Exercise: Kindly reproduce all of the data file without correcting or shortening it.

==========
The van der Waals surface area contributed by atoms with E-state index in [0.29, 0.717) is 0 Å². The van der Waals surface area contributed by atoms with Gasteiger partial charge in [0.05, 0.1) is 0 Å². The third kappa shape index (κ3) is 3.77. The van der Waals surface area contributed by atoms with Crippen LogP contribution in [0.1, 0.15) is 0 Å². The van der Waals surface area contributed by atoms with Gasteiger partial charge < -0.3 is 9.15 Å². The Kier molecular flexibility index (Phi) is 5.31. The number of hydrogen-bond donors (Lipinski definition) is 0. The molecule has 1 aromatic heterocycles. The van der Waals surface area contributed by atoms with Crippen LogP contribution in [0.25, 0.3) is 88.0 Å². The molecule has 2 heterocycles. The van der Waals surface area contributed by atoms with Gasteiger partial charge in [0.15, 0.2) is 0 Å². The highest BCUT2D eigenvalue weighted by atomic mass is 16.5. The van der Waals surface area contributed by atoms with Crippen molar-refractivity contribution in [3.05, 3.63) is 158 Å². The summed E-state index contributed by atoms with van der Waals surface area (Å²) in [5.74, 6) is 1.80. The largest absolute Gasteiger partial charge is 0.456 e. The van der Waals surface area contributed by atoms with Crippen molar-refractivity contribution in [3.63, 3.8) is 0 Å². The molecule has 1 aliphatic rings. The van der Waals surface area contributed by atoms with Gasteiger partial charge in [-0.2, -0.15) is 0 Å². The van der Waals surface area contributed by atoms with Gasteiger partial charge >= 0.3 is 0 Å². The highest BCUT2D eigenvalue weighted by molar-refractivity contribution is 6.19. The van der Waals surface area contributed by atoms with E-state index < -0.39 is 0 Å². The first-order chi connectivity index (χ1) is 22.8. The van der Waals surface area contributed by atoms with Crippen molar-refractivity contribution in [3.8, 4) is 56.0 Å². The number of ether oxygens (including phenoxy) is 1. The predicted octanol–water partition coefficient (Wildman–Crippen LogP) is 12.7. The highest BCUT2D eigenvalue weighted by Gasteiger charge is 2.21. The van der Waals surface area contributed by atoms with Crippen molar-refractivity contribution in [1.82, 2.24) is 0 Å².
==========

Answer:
The van der Waals surface area contributed by atoms with E-state index in [0.29, 0.717) is 0 Å². The van der Waals surface area contributed by atoms with Gasteiger partial charge in [0.05, 0.1) is 0 Å². The third kappa shape index (κ3) is 3.77. The van der Waals surface area contributed by atoms with Crippen LogP contribution in [0.1, 0.15) is 0 Å². The van der Waals surface area contributed by atoms with Gasteiger partial charge < -0.3 is 9.15 Å². The Kier molecular flexibility index (Phi) is 5.31. The number of hydrogen-bond donors (Lipinski definition) is 0. The molecule has 1 aromatic heterocycles. The van der Waals surface area contributed by atoms with Crippen LogP contribution in [0.25, 0.3) is 88.0 Å². The molecule has 2 heterocycles. The van der Waals surface area contributed by atoms with Gasteiger partial charge in [0.15, 0.2) is 0 Å². The highest BCUT2D eigenvalue weighted by atomic mass is 16.5. The van der Waals surface area contributed by atoms with Crippen molar-refractivity contribution in [3.05, 3.63) is 158 Å². The summed E-state index contributed by atoms with van der Waals surface area (Å²) in [5.74, 6) is 1.80. The largest absolute Gasteiger partial charge is 0.456 e. The van der Waals surface area contributed by atoms with Crippen molar-refractivity contribution in [3.63, 3.8) is 0 Å². The molecule has 1 aliphatic rings. The van der Waals surface area contributed by atoms with Gasteiger partial charge in [-0.2, -0.15) is 0 Å². The van der Waals surface area contributed by atoms with Gasteiger partial charge >= 0.3 is 0 Å². The highest BCUT2D eigenvalue weighted by molar-refractivity contribution is 6.19. The van der Waals surface area contributed by atoms with E-state index < -0.39 is 0 Å². The first-order chi connectivity index (χ1) is 22.8. The van der Waals surface area contributed by atoms with Crippen molar-refractivity contribution in [3.8, 4) is 56.0 Å². The number of ether oxygens (including phenoxy) is 1. The predicted octanol–water partition coefficient (Wildman–Crippen LogP) is 12.7. The highest BCUT2D eigenvalue weighted by Gasteiger charge is 2.21. The van der Waals surface area contributed by atoms with Crippen molar-refractivity contribution in [1.82, 2.24) is 0 Å².